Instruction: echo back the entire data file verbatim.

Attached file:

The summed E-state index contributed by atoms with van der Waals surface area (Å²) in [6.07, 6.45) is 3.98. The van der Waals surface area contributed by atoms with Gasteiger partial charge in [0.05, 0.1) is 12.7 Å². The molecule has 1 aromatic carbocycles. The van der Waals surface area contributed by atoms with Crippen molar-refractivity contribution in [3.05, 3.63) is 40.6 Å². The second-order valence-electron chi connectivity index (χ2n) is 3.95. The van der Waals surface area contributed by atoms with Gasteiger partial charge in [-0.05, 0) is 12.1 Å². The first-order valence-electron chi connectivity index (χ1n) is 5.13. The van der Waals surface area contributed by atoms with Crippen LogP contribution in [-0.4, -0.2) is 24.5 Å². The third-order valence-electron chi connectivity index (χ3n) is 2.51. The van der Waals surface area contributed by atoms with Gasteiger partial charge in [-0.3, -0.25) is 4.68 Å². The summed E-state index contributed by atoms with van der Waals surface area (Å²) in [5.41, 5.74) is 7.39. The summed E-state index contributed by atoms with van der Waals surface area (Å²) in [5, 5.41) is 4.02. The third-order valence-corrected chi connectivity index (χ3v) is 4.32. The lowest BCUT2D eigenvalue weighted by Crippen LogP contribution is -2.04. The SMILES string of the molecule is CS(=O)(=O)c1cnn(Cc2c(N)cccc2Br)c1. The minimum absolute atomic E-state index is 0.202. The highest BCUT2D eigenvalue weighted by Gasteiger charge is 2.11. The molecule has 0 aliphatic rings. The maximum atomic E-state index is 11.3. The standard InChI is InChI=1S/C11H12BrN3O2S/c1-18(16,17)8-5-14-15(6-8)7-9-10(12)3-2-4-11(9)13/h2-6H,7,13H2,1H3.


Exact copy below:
The summed E-state index contributed by atoms with van der Waals surface area (Å²) in [6.07, 6.45) is 3.98. The van der Waals surface area contributed by atoms with Gasteiger partial charge in [0.05, 0.1) is 12.7 Å². The molecule has 1 aromatic carbocycles. The van der Waals surface area contributed by atoms with Crippen molar-refractivity contribution in [3.05, 3.63) is 40.6 Å². The second-order valence-electron chi connectivity index (χ2n) is 3.95. The van der Waals surface area contributed by atoms with Gasteiger partial charge in [-0.05, 0) is 12.1 Å². The first-order valence-electron chi connectivity index (χ1n) is 5.13. The van der Waals surface area contributed by atoms with Crippen LogP contribution in [-0.4, -0.2) is 24.5 Å². The third-order valence-electron chi connectivity index (χ3n) is 2.51. The van der Waals surface area contributed by atoms with Gasteiger partial charge in [-0.3, -0.25) is 4.68 Å². The summed E-state index contributed by atoms with van der Waals surface area (Å²) in [5.41, 5.74) is 7.39. The summed E-state index contributed by atoms with van der Waals surface area (Å²) in [5, 5.41) is 4.02. The third-order valence-corrected chi connectivity index (χ3v) is 4.32. The lowest BCUT2D eigenvalue weighted by Crippen LogP contribution is -2.04. The SMILES string of the molecule is CS(=O)(=O)c1cnn(Cc2c(N)cccc2Br)c1. The minimum absolute atomic E-state index is 0.202. The highest BCUT2D eigenvalue weighted by Gasteiger charge is 2.11. The molecule has 0 aliphatic rings. The maximum atomic E-state index is 11.3. The standard InChI is InChI=1S/C11H12BrN3O2S/c1-18(16,17)8-5-14-15(6-8)7-9-10(12)3-2-4-11(9)13/h2-6H,7,13H2,1H3.